Here is a species of endangered wild dogs whose population has diminished to a level that it could get extinct anytime soon. But you may be reading about it for the first time.
Dogs may be humans’ best friends but their Asiatic wild counterparts have not been as lucky. The adverse situation created by human activities has pushed them near extinction. Today only about 2215 breeding population of Dholes, the Asiatic wild dogs, remain.
Dholes, which signifies recklessness and daring in ancient Asiatic term, have been the greatest survivors and been lurking around the planet for 12,000 years. But now they have become a threatened species. Yet we seldom hear anyone talking about them. Why? Because most of us are so transfixed with flagship species like tigers, rhinos and elephants when it comes to wildlife that we hardly bother to think about other species that are equally, if not more, endangered.
Here is a species of endangered wild dog whose population has diminished to a level that it could get extinct anytime soon—and we don’t even get to hear about it. Perhaps you are even reading about it now for the first time.
Asiatic wild dogs, or often called as Dhole/ Ban Kukur/ Bwaanso in common Nepali dialects, have been victims of hazardous human activities. IUCN Red List estimates that only about 949 to 2,215 breeding population in decreasing trend are in the wild of Central, South and Southeast Asia. That makes the Dholes one of many endangered but much less talked about animals.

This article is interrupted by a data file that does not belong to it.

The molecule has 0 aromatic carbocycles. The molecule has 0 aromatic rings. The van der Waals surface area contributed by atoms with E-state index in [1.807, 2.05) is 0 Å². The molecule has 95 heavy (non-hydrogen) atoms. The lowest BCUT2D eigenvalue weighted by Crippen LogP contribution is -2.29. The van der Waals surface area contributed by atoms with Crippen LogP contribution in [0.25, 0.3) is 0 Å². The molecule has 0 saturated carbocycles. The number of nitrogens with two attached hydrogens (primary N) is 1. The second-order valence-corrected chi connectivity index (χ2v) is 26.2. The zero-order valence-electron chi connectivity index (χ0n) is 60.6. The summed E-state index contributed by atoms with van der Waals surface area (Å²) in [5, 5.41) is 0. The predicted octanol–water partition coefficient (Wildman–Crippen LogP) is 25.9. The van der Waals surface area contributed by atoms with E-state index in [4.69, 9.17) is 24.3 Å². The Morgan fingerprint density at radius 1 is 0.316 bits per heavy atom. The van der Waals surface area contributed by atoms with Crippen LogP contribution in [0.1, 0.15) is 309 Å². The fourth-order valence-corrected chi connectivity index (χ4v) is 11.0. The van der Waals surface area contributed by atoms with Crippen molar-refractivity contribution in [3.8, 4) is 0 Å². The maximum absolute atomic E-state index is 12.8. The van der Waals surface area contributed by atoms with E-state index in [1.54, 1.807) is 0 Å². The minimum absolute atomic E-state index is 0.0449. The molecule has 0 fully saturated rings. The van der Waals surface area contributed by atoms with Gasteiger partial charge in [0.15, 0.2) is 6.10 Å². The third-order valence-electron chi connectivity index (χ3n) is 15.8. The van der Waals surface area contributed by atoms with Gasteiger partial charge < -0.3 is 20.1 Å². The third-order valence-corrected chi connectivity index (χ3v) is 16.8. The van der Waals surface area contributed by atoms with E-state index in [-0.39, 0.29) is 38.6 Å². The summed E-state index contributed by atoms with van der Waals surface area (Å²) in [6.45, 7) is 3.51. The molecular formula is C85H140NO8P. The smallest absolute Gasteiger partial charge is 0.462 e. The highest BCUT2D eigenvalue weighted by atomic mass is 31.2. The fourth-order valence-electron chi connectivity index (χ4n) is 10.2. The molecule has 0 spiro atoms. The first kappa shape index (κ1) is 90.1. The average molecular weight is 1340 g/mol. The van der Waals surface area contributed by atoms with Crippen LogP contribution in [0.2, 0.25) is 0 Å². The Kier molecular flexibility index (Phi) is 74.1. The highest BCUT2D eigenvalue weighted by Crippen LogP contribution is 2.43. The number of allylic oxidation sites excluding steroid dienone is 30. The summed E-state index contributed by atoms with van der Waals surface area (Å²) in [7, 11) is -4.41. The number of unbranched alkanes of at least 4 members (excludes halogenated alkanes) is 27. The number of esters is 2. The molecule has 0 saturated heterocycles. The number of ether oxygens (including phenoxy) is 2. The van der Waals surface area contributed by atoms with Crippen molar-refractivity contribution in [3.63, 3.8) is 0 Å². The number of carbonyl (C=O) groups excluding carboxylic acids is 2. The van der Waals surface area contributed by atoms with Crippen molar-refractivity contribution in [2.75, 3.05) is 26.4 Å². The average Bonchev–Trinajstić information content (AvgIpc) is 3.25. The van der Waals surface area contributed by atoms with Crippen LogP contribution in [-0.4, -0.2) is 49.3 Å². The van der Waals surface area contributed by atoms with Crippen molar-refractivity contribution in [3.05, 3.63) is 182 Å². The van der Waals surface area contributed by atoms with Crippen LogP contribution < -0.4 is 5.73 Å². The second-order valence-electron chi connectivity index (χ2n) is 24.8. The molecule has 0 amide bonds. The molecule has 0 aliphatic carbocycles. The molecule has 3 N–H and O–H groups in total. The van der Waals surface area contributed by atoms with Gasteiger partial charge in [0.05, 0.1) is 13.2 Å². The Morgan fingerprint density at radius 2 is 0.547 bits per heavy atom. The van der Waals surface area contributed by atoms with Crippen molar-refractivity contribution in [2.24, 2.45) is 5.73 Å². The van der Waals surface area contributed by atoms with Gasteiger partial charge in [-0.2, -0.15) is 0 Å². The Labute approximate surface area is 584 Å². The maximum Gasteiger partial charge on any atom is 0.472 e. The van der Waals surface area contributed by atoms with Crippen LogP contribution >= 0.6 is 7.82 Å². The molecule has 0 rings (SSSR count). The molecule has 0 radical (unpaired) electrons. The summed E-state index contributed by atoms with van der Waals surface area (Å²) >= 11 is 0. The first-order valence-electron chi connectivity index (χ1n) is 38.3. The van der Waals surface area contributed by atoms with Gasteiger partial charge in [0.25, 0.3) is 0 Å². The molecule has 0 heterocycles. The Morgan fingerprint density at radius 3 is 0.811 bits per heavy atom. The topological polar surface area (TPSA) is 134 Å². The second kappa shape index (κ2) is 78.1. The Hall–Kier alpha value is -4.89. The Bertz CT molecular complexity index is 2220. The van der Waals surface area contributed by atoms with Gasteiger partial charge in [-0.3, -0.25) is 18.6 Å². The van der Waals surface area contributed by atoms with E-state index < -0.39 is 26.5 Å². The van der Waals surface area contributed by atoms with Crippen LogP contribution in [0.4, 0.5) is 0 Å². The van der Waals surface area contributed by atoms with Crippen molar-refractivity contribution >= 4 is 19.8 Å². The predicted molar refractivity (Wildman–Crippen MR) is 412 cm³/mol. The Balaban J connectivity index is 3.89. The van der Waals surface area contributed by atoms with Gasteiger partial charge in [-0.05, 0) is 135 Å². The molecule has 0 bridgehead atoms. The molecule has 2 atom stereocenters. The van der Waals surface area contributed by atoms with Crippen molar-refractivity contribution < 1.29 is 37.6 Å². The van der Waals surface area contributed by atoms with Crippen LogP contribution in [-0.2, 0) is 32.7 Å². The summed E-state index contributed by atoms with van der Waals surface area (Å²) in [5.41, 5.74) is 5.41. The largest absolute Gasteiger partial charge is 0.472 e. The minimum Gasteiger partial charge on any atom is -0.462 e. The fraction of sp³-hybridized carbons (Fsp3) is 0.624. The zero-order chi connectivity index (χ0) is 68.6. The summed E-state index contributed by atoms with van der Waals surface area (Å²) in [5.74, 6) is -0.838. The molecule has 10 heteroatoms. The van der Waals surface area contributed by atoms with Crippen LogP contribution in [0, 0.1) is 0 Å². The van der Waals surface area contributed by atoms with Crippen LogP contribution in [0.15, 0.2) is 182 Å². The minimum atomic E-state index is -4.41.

The Dhole population is estimated to be as low as 250-750 in Nepal. Also, Dholes are legally protected in all countries that are signatories to CITES, the international convention to regulate the trade of endangered species of animals and plants. Once dwelling abundantly in Tarai and the mid-hills, the species is now extirpated from mid-hill ranges and limited to few hundreds of them roaming our plain land.
The term wild dog is often considered a misfit for Dholes (Cuon alpinus) as they are genetically non-identical with domesticated dogs and also do not represent any subfamilies of foxes or wolves. Also, they communicate via an eerie whistling sound unlike their domestic counterparts who bark.
The only member of the genusCuon, they are exemplary runners, swimmers and jumpers making them highly adaptive and great team player during fierce hunts. Assumed to live for 10 years in wild, they possess a peculiar outer appearance with red or brownish, yellowish or greyish coat along with white front and belly with distinctive black tail. Another striking character trait they are gifted with is social behavior, living in packs of 5-10 individuals, hunting down preys often much bigger in size like deer, wild boars, gaurs and many more, dragging their kills for other pack members to feed, entire pack contributing to nurture and protection of the pups and nursing females in the pack. Dholes live in packs in burrows with multiple outlets.